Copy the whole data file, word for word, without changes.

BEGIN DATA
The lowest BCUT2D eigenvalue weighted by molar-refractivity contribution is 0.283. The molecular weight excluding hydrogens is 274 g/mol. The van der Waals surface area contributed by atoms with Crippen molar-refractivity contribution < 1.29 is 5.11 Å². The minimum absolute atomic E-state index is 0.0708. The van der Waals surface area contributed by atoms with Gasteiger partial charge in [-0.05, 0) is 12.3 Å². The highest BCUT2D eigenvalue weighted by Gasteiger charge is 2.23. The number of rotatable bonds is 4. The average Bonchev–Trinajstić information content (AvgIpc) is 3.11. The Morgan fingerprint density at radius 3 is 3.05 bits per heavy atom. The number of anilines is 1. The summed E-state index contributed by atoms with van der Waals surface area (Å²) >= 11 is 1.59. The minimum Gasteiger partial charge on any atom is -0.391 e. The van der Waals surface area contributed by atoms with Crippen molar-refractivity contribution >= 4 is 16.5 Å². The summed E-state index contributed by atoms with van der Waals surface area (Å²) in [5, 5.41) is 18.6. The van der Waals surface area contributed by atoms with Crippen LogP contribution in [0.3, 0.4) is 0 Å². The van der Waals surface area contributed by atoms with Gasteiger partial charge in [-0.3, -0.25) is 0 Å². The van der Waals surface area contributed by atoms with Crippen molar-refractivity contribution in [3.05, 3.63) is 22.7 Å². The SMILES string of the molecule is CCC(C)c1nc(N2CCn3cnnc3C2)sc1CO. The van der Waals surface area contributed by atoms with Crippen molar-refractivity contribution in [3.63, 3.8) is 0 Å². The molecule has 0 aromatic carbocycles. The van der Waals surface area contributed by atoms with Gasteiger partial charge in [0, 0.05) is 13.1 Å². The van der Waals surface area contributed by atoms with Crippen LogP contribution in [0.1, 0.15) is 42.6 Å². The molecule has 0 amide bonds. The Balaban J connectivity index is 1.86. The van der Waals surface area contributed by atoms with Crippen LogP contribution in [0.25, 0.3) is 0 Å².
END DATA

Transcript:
The lowest BCUT2D eigenvalue weighted by molar-refractivity contribution is 0.283. The molecular weight excluding hydrogens is 274 g/mol. The van der Waals surface area contributed by atoms with Crippen molar-refractivity contribution < 1.29 is 5.11 Å². The minimum absolute atomic E-state index is 0.0708. The van der Waals surface area contributed by atoms with Gasteiger partial charge in [-0.05, 0) is 12.3 Å². The highest BCUT2D eigenvalue weighted by Gasteiger charge is 2.23. The number of rotatable bonds is 4. The average Bonchev–Trinajstić information content (AvgIpc) is 3.11. The Morgan fingerprint density at radius 3 is 3.05 bits per heavy atom. The number of anilines is 1. The summed E-state index contributed by atoms with van der Waals surface area (Å²) >= 11 is 1.59. The minimum Gasteiger partial charge on any atom is -0.391 e. The van der Waals surface area contributed by atoms with Crippen molar-refractivity contribution >= 4 is 16.5 Å². The summed E-state index contributed by atoms with van der Waals surface area (Å²) in [5, 5.41) is 18.6. The van der Waals surface area contributed by atoms with Crippen LogP contribution in [0.3, 0.4) is 0 Å². The van der Waals surface area contributed by atoms with Gasteiger partial charge in [-0.3, -0.25) is 0 Å². The van der Waals surface area contributed by atoms with Crippen molar-refractivity contribution in [3.05, 3.63) is 22.7 Å². The SMILES string of the molecule is CCC(C)c1nc(N2CCn3cnnc3C2)sc1CO. The van der Waals surface area contributed by atoms with Crippen molar-refractivity contribution in [3.63, 3.8) is 0 Å². The molecule has 0 aromatic carbocycles. The van der Waals surface area contributed by atoms with Gasteiger partial charge in [0, 0.05) is 13.1 Å². The van der Waals surface area contributed by atoms with Crippen LogP contribution in [0.1, 0.15) is 42.6 Å². The molecule has 0 amide bonds. The Balaban J connectivity index is 1.86. The van der Waals surface area contributed by atoms with Crippen LogP contribution in [0.25, 0.3) is 0 Å².